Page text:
Prior law limited the subsidy that customers who heat with gas or electricity provide to those who heat with oil or other nonutility fuels to $500,000 per year. The act eliminates the subsidy cap until August 1, 2013.
§ 155 — GIS DATA SHARING
The act requires electric companies to provide certain utility pole data to the geographic or geospatial information systems (GIS) analyst or coordinator, or other equivalent official, of any municipality, regional planning agency, regional council of elected officials, or regional council of governments who requests it. The companies must share GIS data for poles they own or jointly own that are located in the municipality or the area served by the regional organization. The data includes pole ownership, identification number, XY coordinate location, pole height and classification, and street or post light wattage size.
The act also allows the companies to provide the location of their medical hardship accounts to a municipality that requests this information for public safety reasons during an emergency.
Before receiving any of the above data, the requesting municipality or regional organization must demonstrate to the electric company that it has appropriate procedures to keep it confidential. The municipality or regional organization can use the data only internally and cannot publicly disclose it without the company's consent. The act exempts any data shared under the act from disclosure under the Freedom of Information Act.
§ 156 — COMBINED HEAT AND POWER/ANAEROBIC DIGESTER PROGRAMS
By law, CEFIA must establish three-year pilot programs to provide financial incentives for installing (1) combined heat and power (CHP) systems and (2) anaerobic digesters. Under prior law, the maximum size of the CHP systems and anaerobic digesters were 2 and 1. 5 megawatts, respectively. The act expands the maximum size to 5 megawatts for CHP systems and 3 megawatts for anaerobic digesters. The act requires CEFIA to examine the appropriate financial assistance for each CHP project and increases the maximum assistance for such systems from $350 to $450 per kilowatt. (There are 1,000 kilowatts in a megawatt. )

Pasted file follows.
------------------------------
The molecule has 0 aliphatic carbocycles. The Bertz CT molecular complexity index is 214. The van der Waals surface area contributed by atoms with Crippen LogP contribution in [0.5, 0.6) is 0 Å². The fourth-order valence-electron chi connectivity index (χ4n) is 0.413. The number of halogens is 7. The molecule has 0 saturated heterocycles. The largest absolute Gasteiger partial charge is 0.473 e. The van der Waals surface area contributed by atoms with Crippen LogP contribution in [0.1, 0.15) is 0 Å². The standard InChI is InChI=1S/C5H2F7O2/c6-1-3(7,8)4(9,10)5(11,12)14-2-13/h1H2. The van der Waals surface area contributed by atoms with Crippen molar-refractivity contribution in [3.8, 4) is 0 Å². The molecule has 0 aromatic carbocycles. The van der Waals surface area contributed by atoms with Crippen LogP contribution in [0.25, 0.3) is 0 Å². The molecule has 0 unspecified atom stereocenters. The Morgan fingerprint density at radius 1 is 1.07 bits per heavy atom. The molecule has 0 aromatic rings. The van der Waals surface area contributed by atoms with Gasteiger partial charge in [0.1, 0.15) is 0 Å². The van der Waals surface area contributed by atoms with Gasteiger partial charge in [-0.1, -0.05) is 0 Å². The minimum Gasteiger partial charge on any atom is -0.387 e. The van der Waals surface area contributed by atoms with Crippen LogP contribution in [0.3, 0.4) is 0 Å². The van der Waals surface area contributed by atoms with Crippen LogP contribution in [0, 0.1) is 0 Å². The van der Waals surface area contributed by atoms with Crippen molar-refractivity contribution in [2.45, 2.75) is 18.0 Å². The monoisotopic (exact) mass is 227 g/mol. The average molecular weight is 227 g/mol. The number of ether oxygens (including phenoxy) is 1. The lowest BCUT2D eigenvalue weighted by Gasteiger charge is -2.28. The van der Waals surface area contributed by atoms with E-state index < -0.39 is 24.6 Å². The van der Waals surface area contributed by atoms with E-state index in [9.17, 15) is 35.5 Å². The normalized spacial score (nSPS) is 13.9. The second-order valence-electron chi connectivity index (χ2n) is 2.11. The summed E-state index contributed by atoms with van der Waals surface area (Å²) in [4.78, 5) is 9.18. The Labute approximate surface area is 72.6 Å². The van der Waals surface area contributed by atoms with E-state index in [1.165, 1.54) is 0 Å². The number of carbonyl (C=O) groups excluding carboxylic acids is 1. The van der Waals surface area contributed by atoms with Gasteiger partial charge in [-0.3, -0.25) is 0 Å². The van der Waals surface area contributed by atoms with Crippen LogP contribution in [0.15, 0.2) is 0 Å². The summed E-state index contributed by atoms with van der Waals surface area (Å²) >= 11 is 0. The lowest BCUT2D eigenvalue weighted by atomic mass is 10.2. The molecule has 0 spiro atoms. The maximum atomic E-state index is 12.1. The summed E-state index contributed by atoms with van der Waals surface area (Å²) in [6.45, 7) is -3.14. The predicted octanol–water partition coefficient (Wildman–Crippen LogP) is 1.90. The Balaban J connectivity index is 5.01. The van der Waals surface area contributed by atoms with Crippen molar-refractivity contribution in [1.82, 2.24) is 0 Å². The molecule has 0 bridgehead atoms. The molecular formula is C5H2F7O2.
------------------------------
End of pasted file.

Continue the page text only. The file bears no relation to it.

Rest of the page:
§ 157 — PROPERTY-ASSESSED CLEAN ENERGY (PACE) PROGRAMS
By law, municipalities may establish PACE programs under which they loan money to local residents and businesses for energy efficiency and renewable energy improvements. The loans are backed by a lien on the improved property that is treated like a property tax lien, other than not having priority over existing mortgages.
The act (1) requires CEFIA to establish a separate PACE program for qualifying commercial property (including multifamily buildings with five or more units) and (2) allows municipalities to participate in the program under a written agreement approved by their legislative bodies.
It requires CEFIA to:
1. develop guidelines governing the terms and conditions under which state financing may be made available to the commercial program, including, in consultation with representatives from the banking industry, municipalities, and property owners, developing the parameters for consent by existing mortgage holders;
2. establish the position of commercial sustainable energy program liaison within CEFIA;
3. establish a loan loss reserve or other credit enhancement program for qualifying commercial real property; and
4. adopt standards to ensure that the energy cost savings of the improvements over their useful life exceed their costs.
It allows CEFIA to:
1. serve as an aggregating entity to secure state or private third-party financing for the energy improvements and
2. use the services of one or more private, public, or quasi-public third-party administrators to administer, provide support, or obtain financing for the program.
The act allows CEFIA to make appropriations for and issue bonds, notes, or other obligations to finance the improvements. The bonds or other obligations must be issued in accordance with the law governing CEFIA bonds. They may be secured by pledged revenue derived from the commercial program, including revenues from benefit assessments on qualifying commercial real property.
The act's provisions regarding the program are generally similar to the law regarding municipal PACE programs, with CEFIA taking the place of the municipality. But the act:
1. requires the mandated energy audit or renewable energy feasibility analysis to assess the energy cost savings of the proposed project over its useful life;
2. gives the lien priority over existing mortgages, but requires that the property owner give existing mortgage holders at least 30 days' written notice of his or her intent to participate in the program before the lien is recorded;
3. authorizes variable interest loans; and
4. allows participating municipalities to assign the liens to CEFIA and allows CEFIA to sell or assign the liens.